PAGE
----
The 1999 contract, similar to that of 1993 (as later amended), set a “sales target” of 15,000 lineal feet of product per year.  LeafGuard USA agreed to pay Englert royalties on at least 15,000 feet per year, regardless of whether they met the quota.  The contract contained the following language regarding termination:

The term of this Agreement shall initially be for a two-year period from January 1, 1999 through December 31, 2000 . . . and shall, if Licensee has materially complied with all of the provisions of this License, continue in full force and effect for additional one year periods thereafter, unless either party, upon 30 days written notice to the other party . . . elects to terminate this Agreement.

. . . .

Should Sub-Licensee be in default on its payment obligations to Englert for 60 days, Englert may, at its option, terminate this license immediately and/or seek any other options open to Englert, including taking over or repossessing Sub-Licensee’s Englert LeafGuard Gutter Machine . . . .

According to Englert, the total footage of product ordered by LeafGuard USA in 2000 was 3,940 feet, which was 11,060 feet short of LeafGuard USA’s contractual sales target and obligatory royalty payments.  Englert claims no royalties were paid on the 2000 shortfall.  On March 15, 2001, Englert faxed Vickory a letter notifying LeafGuard USA that Englert was terminating its sub-licensing agreement pursuant to the contractual language quoted above.  Englert sought to exercise its contractual buy-back option regarding the Machine, which, after over six years of possession, was valued at $1.00 according to the depreciation schedule agreed upon in both the 1993 and 1999 contracts.[3]  LeafGuard USA refused to return the Machine and, in July 2001, Englert commenced the present action seeking its immediate possession and monetary damages.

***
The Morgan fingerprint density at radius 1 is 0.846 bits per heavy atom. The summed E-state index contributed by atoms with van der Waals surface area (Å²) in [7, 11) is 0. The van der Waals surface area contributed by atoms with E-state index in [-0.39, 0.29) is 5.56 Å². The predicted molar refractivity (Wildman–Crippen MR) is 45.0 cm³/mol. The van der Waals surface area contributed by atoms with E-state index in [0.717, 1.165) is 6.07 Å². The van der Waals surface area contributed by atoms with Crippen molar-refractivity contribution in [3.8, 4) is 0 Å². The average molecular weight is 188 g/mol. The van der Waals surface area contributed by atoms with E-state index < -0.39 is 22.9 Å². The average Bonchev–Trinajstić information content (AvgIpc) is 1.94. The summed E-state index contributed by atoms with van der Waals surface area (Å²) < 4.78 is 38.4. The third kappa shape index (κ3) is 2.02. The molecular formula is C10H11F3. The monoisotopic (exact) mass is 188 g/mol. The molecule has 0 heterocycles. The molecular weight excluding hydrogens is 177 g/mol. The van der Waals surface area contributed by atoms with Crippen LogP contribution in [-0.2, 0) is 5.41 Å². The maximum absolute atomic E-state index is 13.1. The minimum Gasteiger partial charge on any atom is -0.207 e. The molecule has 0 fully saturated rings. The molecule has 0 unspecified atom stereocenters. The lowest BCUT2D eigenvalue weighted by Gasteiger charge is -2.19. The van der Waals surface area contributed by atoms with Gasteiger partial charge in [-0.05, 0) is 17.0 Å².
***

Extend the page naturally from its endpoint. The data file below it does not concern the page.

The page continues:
On June 17, 2002, the circuit court denied a preliminary motion by Englert for possession of the Machine, ruling that LeafGuard USA was entitled to its possession until a decision on the merits.  In March 2003, Englert filed an amended complaint, which added an additional cause of action.  LeafGuard USA answered the amended complaint, asserting several affirmative defenses as well as counterclaims for violations of South Carolina’s Unfair Trade Practices Act, breach of contract, and fraud, inter alia.  Englert then filed motions for 1) summary judgment on the issue of the Machine’s possession, 2) dismissal of LeafGuard USA’s counterclaims, and 3) temporary injunctive relief.  After consideration of submitted materials from both parties, the circuit court refused to dismiss LeafGuard USA’s counterclaims and denied Englert’s requested injunctive relief.  Englert’s motion for partial summary judgment, however, was granted.  The circuit court found no issue of fact as to the contract’s termination and that the contract’s unambiguous terms allowed Englert to repurchase the Machine upon termination of the parties’ relationship.  Accordingly, it ordered LeafGuard USA to sell the Machine to Englert for the agreed upon price of $1.00.  LeafGuard USA’s subsequent motion for reconsideration was denied.  This appeal followed.